The City Center project, part of MGM Mirage, recently opened the new Aria Casino (complete with Aria Poker Room) in the middle of the Las Vegas Strip.  A massive, thunderous entity in the middle of the city, it piqued my curiosity.  I figured that the newly opened poker room would be trying to one-up its already existing competition (Venetian, Mirage, Bellagio, etc).  So after the Aria Poker Room had been open for a couple weeks, I looked at some photos and a write up on Las Vegas Poker Source, and decided it was time to venture down and try out a poker session in the new room.
When I arrived, I was instantly thrilled to find that once I entered the casino from the parking garage, the poker room is literally right there. Very easily accessible, which is a plus.  Some of the other rooms in the city are quite a trek from parking to poker table, so this was the first positive aspect.    The next, and definitely the most impressive, is the visual facet of this poker room.  Deep thought went into the design.  There are giant, decorative playing cards crafted from various metals on all the outer corners of the room from floor to ceiling.  It is beautiful and definitely puts one in the mindset to play cards.
The interior of the Aria poker room is pleasing as well; very colorful with prime lighting, 24 brand new tables designed to give players a little more personal space during the game, ultra-comfortable chairs, and plenty of high-definition televisions planted throughout.    I also couldn’t help but notice the special “high limit” room – glass-encased and attached by a private entrance to the cashier cage.  I was told that this room is used for super high stakes cash games and invited guests only.  It is the Aria’s answer to Bobby’s room at its sister property, Bellagio. 
For the convenience of the players in the Aria Poker Room, there are restrooms, ATMs, a coffee shop and carryout food spot within a few steps.  The room is complete with tableside food and beverage service as well.  Players can use their MGM Mirage Player’s Card to earn $1/hour comps to be spent in any MGM Mirage property.
The Aria Poker Room is typically offering cash games at the following stakes:  $1/$3 No Limit Holdem, $2/$5 No Limit Holdem, $5/$10 No Limit Holdem, $3/$6 Limit Holdem, $4/$8 Mixed Game, and $9/$18 Omaha Hi/Lo.  Managers say that they do often run more games than this, and are willing to start a game for pretty much any interest list that is generated by players.  In addition, they have a pager system to send text messages to players on the waiting list when their seat is ready and also have the ability to have a poker dealer send out a notification to players that a particular game is starting up at the Aria Poker Room.  This new technology is sure to be a draw for poker players.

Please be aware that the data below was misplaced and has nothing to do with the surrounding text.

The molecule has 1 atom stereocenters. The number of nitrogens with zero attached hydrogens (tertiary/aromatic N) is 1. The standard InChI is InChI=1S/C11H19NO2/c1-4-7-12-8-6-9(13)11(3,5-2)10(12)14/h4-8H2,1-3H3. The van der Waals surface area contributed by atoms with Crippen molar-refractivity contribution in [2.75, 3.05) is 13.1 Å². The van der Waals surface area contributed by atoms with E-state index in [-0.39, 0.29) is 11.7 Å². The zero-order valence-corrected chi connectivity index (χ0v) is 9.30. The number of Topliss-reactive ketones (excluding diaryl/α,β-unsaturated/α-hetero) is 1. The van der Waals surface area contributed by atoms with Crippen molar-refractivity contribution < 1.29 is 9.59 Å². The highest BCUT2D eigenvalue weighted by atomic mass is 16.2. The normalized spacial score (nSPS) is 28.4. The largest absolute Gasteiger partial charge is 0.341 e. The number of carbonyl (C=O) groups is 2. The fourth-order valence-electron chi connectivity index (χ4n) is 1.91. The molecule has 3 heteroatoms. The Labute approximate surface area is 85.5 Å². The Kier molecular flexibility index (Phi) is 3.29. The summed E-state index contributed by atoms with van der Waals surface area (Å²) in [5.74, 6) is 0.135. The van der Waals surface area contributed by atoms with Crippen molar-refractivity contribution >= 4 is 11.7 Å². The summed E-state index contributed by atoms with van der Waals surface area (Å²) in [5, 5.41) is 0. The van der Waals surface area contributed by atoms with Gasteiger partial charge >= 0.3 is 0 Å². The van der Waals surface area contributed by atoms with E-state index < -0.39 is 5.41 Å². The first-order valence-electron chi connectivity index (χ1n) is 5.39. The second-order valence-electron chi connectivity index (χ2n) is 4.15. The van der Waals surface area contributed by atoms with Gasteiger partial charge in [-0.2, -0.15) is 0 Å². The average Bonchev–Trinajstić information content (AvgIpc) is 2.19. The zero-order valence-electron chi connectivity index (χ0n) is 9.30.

Aria Poker Room has a daily poker tournament available beginning at 1pm.  Poker players may late register until 3pm, but there are no re-buys, add-ons, or re-entry if you bust.  The buy-in is $120 and players receive 8,000 in chips with 30 minute blind levels.  The tournament has been accruing anywhere from 30 to 70 players each day, with weekend tournaments attracting the bigger crowds. 
Despite a slow start, due partly to the economy and partly to its opening being close to the holidays, the Aria Poker Room is a popular new room for poker players to hone both their cash and tournament skills.   Poker players and managers alike give high praises to the poker room staff, stating that they are some of the very best out there.   This is likely due to the high number of applicants to the property during a time in Las Vegas where a surplus of poker dealers have found themselves out of a dealing job.  This factor surely provided the Aria Poker Room with a very large pool from which to choose high caliber staff.  
For more photos and information on Aria’s poker room or tournament schedule, as well as other poker rooms and poker tournament schedules throughout Las Vegas, visit lasvegaspokersource.com.